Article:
by Charlene Burgi
The New Year is always accompanied by a flurry of prompts and questions regarding resolutions for our personal growth (or lack thereof if losing weight is the chosen goal). This year was no exception for this blogger. As I gazed about the landscaping that is always in a state of flux, I wondered what I would do with myself if it were ever complete. It’s this creative passion for design that drives me, as well as the joys of changing and adding to an ever-evolving garden. And let’s face it: Even the most beautifully designed and complete gardens still require attention.
These musings didn’t resolve the unanswered question of what specifically I could do to improve things. However, that very afternoon a visiting friend commented on the large number of birds that frequent my garden here in Lassen. There is such an array of species out there at any given time that it is difficult to track who is perched on the feeders.
Oh, the feeders— that struck a chord. Given the huge number of birds visiting, oft times the feeders are in need of attention. Can I be more diligent about taking care of this task? There are a minimum of ten feeders that store at least four varieties of birdseed to appease various appetites, not to mention the suet feeders scattered about. Additionally, quail join the other feathered friends to seek cracked corn strewn about by the chickens (who, I might add, have taken an egg-laying sabbatical since the temperatures dropped).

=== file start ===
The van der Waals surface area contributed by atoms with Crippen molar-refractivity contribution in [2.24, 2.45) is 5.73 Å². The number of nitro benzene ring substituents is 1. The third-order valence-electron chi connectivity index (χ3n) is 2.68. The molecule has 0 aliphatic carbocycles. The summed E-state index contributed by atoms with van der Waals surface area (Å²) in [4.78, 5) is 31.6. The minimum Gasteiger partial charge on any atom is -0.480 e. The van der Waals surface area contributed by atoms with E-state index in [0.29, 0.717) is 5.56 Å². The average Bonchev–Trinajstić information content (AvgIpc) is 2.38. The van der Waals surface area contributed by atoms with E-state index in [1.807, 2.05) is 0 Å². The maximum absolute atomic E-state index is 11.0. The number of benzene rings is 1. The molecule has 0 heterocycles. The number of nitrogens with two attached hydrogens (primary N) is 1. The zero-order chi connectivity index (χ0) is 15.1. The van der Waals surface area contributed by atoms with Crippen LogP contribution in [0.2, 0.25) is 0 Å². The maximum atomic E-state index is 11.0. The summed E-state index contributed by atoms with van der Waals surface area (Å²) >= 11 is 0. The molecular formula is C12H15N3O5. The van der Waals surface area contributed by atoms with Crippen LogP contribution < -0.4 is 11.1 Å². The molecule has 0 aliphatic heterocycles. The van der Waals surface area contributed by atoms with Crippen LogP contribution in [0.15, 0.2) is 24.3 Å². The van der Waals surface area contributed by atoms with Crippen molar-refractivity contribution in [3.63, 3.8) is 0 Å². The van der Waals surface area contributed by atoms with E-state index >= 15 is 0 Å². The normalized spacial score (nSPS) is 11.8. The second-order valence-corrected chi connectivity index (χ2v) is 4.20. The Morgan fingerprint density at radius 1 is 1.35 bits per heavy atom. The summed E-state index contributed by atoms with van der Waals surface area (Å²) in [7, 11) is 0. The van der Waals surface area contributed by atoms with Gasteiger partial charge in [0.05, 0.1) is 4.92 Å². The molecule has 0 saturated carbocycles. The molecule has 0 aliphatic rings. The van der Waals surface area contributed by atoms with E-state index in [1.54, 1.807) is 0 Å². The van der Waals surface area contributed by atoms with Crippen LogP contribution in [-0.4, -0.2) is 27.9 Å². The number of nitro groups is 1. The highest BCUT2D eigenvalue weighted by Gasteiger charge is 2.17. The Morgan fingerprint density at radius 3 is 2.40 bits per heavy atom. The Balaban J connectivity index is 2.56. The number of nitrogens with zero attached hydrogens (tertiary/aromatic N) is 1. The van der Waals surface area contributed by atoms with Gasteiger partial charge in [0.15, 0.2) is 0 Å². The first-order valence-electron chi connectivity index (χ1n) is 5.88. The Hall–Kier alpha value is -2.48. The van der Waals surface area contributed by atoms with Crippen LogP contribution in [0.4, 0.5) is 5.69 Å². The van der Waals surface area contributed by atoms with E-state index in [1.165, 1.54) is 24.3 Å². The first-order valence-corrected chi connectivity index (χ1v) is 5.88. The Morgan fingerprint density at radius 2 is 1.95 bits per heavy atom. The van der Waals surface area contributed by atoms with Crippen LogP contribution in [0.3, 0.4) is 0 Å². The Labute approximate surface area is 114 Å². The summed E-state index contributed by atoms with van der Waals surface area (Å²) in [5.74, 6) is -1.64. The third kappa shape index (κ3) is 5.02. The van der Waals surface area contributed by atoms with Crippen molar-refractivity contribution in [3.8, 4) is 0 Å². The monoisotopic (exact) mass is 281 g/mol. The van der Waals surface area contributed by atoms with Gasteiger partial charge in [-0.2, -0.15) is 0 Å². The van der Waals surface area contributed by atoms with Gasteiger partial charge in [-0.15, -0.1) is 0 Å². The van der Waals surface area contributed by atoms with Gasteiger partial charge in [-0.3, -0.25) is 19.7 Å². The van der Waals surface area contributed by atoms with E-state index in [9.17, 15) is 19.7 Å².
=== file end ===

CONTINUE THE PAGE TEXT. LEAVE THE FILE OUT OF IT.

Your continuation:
Birdseed could be a book in itself. In my garden, the birds dictate to me their preferences by how soon the feeders require refilling. I made a huge mistake of purchasing an off-brand bag of nyger seed for the goldfinches. The seed sat untouched for weeks. A 50-pound sack of their favorite black gold was quickly dispatched via special courier (i.e., the next friend driving 100 miles to our closest town) to appease these little darlings with their menu of choice. Within minutes of filling the seed socks, I counted 30 finches clinging to the socks to show their approval.
Some might view birds as messy and wonder what is the benefit of having these feathered friends about. Besides their beauty, birds are beneficial to our gardens: They eat bugs! The bluebirds are grasshopper-devouring machines. Owls hunt mice, rats and voles. Flickers and woodpeckers devour insects such as borers in our trees. Many ground-dwelling birds, such as quail, scratch at the surface of the soil to locate a morsel. Their scratching unearths weed seeds that they rapidly eliminate—one less weed for me to pull! Birds also help with pollination. As they flit about from tree to shrub, they pick up pollen and carry it to other areas of the garden. Hummingbirds are great at this task as their tongues can unfurl deep into some flowers otherwise difficult to reach.
New Year’s resolution decided: I hereby resolve that the birdfeeders will be cleaned regularly with hot soapy water, or diluted one-part bleach to nine-parts water. They will be scrubbed, rinsed and allow to dry before refilling. Birdbaths will enjoy the same cleaning before refilling. Feeders will be kept full and a healthy amount of the correct types of bird food will be kept on hand. These efforts will all equate to one happy gardener and countless happy birds. What is your garden resolution?
Happy New Year!